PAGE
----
Politicians can find a majority through fundamental compromises. But their motives reinforce polarization.
It’s a historical novelty, and that alone says a lot about the state of American politics today: The Speaker of the House has lost the confidence of his group and has been voted out of office. This not only concludes the personal drama of the aspiring politician. It also demonstrates the increasing inability of the US Congress to achieve its primary goal: passing laws for the benefit of citizens and enabling the administration and the federal government to work.
Governing requires either a reliable majority or a willingness and ability to compromise with the opposition in order to obtain a majority. There is currently a shortage of both in Washington. Shortly before his exit vote, House Speaker Kevin McCarthy defiantly announced Tuesday that he would not lend a hand in negotiations with Democrats to save his life. But even among Democrats, many lawmakers said early on that they were not prepared to support the Republican speaker. In the end, Democrats voted unanimously against McCarthy, along with eight Republican insurrectionists. This lacks a majority.
Who else is aiming for the ejector seat?
All the lawmakers who refused to vote for McCarthy on Tuesday knew full well that they had opened the door to political chaos in Washington. The House of Representatives will postpone its session until a new speaker is elected within a week at the earliest. This alone wouldn’t be a big problem if someone had an idea of how to choose a majority successor. But the deficit is great.
At the beginning of the year, McCarthy was only able to bring his group and thus a narrow majority in Congress behind him with great difficulty after fifteen rounds of voting and four days. In the course of this torturous process, he made major concessions to about two dozen hardliners in his party, as well as conceding that he would submit himself to a recall process at any time at the request of a single member of parliament. These concessions did not protect him, but ultimately brought him down.
McCarthy’s fate makes the search for a new speaker difficult. Who wanted to sit in this political expulsion seat?
The obvious answer is a change of strategy in the House: If Republicans cannot find a stable majority within their ranks, they will be forced to join forces with Democrats and work together to elect a Speaker capable of holding a majority. In terms of substance, there will be room for compromise between moderates of both parties to find solutions in budget policy, support for Ukraine, border security in the southern United States, or health and social policy. In this way, it becomes possible to contain the power of extremists in both parties, and it becomes possible to develop a government policy capable of attracting the majority.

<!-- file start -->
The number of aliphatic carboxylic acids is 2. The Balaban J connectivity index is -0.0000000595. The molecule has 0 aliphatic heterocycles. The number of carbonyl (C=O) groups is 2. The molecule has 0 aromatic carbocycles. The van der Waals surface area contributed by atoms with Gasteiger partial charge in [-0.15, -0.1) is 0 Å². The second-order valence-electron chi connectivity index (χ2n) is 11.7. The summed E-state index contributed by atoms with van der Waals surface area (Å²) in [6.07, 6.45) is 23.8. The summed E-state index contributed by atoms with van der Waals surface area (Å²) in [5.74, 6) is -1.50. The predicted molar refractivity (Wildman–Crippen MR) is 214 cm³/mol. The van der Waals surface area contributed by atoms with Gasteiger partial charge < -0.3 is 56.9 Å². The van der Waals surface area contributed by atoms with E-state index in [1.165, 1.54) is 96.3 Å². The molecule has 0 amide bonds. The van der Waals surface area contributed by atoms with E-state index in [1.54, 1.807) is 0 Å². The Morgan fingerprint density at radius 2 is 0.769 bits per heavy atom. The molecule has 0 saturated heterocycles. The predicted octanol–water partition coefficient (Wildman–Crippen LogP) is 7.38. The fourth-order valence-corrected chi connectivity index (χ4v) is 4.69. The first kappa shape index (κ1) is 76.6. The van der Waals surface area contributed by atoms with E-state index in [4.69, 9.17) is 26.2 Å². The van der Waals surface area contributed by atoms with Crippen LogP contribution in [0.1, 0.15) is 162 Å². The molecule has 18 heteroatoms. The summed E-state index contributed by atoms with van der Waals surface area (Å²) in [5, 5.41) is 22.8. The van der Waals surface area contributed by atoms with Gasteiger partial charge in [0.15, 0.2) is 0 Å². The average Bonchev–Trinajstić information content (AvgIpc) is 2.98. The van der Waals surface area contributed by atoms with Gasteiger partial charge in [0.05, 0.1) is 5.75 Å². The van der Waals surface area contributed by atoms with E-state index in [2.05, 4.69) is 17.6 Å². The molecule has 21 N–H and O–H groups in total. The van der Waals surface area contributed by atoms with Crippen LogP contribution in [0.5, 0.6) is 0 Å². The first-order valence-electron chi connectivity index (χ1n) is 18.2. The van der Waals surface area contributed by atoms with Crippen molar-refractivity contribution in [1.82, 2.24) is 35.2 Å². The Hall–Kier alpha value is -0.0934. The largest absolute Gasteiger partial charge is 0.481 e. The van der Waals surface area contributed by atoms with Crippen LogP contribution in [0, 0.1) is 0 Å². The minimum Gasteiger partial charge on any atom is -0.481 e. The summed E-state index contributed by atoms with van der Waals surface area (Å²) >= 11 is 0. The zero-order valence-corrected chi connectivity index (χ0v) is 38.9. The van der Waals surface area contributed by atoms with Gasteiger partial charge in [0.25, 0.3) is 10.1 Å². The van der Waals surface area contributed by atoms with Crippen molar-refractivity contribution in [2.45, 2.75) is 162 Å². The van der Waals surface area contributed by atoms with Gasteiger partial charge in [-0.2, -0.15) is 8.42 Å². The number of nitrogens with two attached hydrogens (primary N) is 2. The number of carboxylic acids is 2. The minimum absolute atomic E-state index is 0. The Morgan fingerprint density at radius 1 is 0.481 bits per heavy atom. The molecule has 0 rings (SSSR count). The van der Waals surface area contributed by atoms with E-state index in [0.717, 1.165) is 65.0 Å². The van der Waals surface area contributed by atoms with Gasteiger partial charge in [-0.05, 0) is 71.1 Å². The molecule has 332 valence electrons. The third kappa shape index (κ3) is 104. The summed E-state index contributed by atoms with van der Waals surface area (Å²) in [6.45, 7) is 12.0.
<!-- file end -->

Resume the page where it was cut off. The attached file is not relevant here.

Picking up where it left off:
But what is obvious is not always likely. As the 2024 election year approaches, there will likely be a great temptation for many politicians from both parties to polarize further in order to burnish their image with supporters in their constituencies. The end result may be a strengthening of extremist wings and increased gridlock in Congress.
Certain constituencies will decide the direction
When the majority becomes so narrow that a few extremists are able to impose their will on the parliament or government, the solution will usually only come in new elections. These are due in thirteen months. Here it is in the hands of American voters to direct their politicians in the next direction: more moderation and compromise, or even more polarization and siege. The answer is open: a relatively small number of closely contested constituencies will make the difference. Whether and how Congress finds its way out of this self-created low in the next few weeks is likely to have some bearing on this.
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